Supermarket major Tesco (LON:TSCO) is debating whether or not to suspend the payment of its dividend, worth £550mln, or 5.6p per share on Wednesday. The FTSE 100 has been under pressure in recent months, as economic activity has slumped due to the coronavirus pandemic, although Tesco shares have held up well.
Tesco shares closed at 224.20p on Monday, and have fallen from the 250p range since February of this year.
Despite the fall in its shares’ price, Tesco is in good shape financially. It earlier this month sold its operations in Thailand and Malaysia to south-east Asian business CP Group for £8.2bn, and promised shareholders a special dividend when the sale is completed.
Grocery stock market analyst Clive Black, who works at Shore Capital, said: “It may be expedient for Tesco to defer its final full-year 2020 dividend until the country and the business has a better understanding of the lay of the land. In doing so, a business that is solvent for sure would also be participating in measures to support liquidity until the dark clouds clear.”
The Bank of England has also advised lending companies against paying dividends, although retailers like Tesco are in a different position. The company likely recorded a profit of £1.9bn in 2019, according to Goldman Sachs, and will receive a 12-month business rates holiday that could be worth as much as £700m, as part of the government’s virus stimulus measures.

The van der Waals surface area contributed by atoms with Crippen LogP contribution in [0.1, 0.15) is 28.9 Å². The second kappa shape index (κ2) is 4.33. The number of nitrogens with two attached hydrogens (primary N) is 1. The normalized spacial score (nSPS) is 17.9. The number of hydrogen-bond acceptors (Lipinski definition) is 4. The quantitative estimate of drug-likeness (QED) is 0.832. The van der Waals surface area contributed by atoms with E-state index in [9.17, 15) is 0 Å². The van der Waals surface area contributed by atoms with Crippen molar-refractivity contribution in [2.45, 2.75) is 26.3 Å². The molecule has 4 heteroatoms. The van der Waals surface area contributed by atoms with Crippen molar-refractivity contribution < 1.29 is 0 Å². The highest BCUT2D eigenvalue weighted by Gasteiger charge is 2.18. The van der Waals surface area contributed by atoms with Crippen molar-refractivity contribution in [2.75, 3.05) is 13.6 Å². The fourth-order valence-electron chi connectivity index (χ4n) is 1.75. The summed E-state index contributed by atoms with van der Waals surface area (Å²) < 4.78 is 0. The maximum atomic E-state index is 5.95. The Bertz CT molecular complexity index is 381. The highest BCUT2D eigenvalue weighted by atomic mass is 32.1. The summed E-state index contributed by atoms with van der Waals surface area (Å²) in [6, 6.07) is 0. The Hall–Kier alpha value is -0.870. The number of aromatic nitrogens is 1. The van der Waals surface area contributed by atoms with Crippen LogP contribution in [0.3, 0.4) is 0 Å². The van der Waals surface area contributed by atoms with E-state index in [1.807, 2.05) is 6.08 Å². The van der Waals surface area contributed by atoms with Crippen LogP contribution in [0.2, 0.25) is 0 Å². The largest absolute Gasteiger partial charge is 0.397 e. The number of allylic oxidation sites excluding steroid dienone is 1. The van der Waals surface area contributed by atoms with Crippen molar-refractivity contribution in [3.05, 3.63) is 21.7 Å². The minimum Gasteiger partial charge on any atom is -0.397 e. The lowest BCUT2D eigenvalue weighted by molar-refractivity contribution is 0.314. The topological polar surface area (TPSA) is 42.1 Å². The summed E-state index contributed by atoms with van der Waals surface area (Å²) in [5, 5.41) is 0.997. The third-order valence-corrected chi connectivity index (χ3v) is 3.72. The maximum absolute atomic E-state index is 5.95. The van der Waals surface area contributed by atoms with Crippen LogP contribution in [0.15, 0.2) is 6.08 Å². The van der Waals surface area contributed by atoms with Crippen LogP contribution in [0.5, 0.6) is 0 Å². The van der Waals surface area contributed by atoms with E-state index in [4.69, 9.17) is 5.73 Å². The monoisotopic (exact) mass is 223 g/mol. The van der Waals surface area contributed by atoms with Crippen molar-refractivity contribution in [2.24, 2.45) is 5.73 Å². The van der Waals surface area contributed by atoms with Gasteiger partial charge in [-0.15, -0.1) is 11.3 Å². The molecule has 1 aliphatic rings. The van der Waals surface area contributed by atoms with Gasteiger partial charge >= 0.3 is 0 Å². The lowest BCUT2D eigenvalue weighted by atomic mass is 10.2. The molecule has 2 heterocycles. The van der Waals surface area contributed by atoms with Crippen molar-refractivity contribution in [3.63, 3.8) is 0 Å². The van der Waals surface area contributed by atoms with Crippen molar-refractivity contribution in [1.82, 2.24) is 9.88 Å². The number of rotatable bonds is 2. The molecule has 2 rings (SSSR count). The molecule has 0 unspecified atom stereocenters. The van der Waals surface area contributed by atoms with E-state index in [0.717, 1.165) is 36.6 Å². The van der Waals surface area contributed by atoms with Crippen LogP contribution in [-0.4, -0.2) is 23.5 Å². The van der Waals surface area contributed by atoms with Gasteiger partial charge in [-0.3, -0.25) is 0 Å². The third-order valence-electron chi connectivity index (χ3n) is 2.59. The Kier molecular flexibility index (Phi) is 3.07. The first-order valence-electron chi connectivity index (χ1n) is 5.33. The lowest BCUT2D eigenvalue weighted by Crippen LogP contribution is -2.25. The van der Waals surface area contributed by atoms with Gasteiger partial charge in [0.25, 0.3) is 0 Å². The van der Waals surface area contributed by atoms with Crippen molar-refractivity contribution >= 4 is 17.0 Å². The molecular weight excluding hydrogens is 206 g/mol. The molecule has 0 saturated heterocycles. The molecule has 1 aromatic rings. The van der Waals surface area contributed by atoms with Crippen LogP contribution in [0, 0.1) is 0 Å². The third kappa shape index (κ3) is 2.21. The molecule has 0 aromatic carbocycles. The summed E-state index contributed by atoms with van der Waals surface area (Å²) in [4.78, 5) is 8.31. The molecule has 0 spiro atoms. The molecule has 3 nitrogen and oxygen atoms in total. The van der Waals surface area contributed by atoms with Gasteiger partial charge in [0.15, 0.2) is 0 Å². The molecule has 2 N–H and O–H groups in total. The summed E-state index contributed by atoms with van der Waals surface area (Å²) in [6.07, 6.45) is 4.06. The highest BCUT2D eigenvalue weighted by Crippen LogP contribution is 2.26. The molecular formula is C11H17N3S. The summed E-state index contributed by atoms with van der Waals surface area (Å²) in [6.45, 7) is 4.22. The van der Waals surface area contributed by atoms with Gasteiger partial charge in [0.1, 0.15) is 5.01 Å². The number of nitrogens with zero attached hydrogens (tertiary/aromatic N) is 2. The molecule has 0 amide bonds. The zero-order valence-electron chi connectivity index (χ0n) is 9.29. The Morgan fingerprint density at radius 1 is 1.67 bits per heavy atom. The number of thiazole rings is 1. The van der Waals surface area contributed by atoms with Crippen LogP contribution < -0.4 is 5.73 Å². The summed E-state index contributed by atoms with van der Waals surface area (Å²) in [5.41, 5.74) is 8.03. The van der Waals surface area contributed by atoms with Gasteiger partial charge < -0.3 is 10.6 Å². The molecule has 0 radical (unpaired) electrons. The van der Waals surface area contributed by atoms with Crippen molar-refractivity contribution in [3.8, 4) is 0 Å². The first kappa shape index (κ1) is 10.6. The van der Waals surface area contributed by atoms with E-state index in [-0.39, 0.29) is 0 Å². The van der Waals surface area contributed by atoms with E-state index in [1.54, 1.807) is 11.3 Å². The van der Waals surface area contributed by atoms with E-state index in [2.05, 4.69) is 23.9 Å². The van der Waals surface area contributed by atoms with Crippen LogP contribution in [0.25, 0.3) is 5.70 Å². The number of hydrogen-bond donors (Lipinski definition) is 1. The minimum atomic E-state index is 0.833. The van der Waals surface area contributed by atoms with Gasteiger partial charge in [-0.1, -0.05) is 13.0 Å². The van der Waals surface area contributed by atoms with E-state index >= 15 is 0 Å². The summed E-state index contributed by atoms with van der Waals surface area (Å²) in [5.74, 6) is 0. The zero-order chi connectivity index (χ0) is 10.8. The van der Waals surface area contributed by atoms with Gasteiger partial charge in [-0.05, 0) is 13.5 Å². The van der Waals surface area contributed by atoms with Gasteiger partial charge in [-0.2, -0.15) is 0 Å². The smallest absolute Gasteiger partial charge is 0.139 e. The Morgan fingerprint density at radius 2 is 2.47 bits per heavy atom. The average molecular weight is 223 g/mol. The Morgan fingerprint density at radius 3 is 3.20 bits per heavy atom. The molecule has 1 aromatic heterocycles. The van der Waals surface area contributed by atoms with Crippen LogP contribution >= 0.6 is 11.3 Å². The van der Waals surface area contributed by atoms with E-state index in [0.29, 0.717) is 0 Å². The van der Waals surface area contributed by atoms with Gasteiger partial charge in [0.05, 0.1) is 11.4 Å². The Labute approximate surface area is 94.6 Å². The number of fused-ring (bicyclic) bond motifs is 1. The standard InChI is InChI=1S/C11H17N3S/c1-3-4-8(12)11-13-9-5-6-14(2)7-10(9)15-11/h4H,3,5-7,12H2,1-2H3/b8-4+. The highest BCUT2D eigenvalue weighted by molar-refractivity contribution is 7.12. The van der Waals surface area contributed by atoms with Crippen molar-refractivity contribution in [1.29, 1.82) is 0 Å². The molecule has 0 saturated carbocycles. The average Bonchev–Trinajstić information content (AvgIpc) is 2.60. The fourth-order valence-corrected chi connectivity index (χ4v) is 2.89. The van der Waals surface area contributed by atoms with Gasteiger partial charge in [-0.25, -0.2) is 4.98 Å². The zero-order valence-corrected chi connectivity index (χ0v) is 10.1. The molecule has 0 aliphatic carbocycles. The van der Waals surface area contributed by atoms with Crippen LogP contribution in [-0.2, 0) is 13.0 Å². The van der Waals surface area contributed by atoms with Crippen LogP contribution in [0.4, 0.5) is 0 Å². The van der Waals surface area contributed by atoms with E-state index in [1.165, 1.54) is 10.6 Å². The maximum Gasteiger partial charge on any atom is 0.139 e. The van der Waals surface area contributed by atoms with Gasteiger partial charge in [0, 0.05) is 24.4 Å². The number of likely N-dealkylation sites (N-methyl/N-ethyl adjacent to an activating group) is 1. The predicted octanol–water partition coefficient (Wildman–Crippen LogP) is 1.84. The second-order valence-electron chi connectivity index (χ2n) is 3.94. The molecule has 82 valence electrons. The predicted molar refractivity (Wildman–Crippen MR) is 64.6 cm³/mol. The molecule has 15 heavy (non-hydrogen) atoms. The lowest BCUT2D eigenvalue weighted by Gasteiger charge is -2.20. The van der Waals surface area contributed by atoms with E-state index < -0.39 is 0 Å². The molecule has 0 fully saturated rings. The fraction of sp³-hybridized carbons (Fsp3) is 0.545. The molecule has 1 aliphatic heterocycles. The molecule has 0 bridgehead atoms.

The company’s results cover the year to February, before social distancing measures were enforced in a bid to halt the spread the virus. The results will also be the last by chief executive Dave Lewis (pictured, left) who prepares to bow out after six years in charge.
However, there could be a backlash if Tesco goes ahead with the dividend as supermarkets have been granted emergency tax breaks designed to ease the impact of the health emergency on retailers. Also, many other firms have cut dividends to preserve cash during this crisis.
Russ Mould, investment director at broker AJ Bell, said it meant Tesco bosses would be thinking about ‘whether paying out dividends in the current environment is a good look or not’.
Tesco isn’t alone in facing pressure to suspend the payment of dividends. Aerospace giant Rolls-Royce (LON:RR) removed its dividend for the first time since 1987 on Monday and also announced a new £1.5bn credit facility to bolster liquidity.
Aviation has suffered among other industries because of the downturn in global air travel during the pandemic. The dividend suspension will save £137m, but investors may not be as likely to buy stock in the company.
The FTSE 100 firm, which produces engines for passenger jets, has announced that the firm will cut 10% of the salary for 52,000 workers over the next 12 months and promised to pay them back a lump sum next year should the company’s fortunes improve.
In addition, 120 senior managers will see a 20% pay cut, including company chief Warren East. According to AJ Bell, there are other ten companies that suspended dividends on Monday. These firms include GVC, Petrofac, RBG, Amadeo Air Four Plus, SThree, ScS, Yu Group, H&T, Reach and Spectris.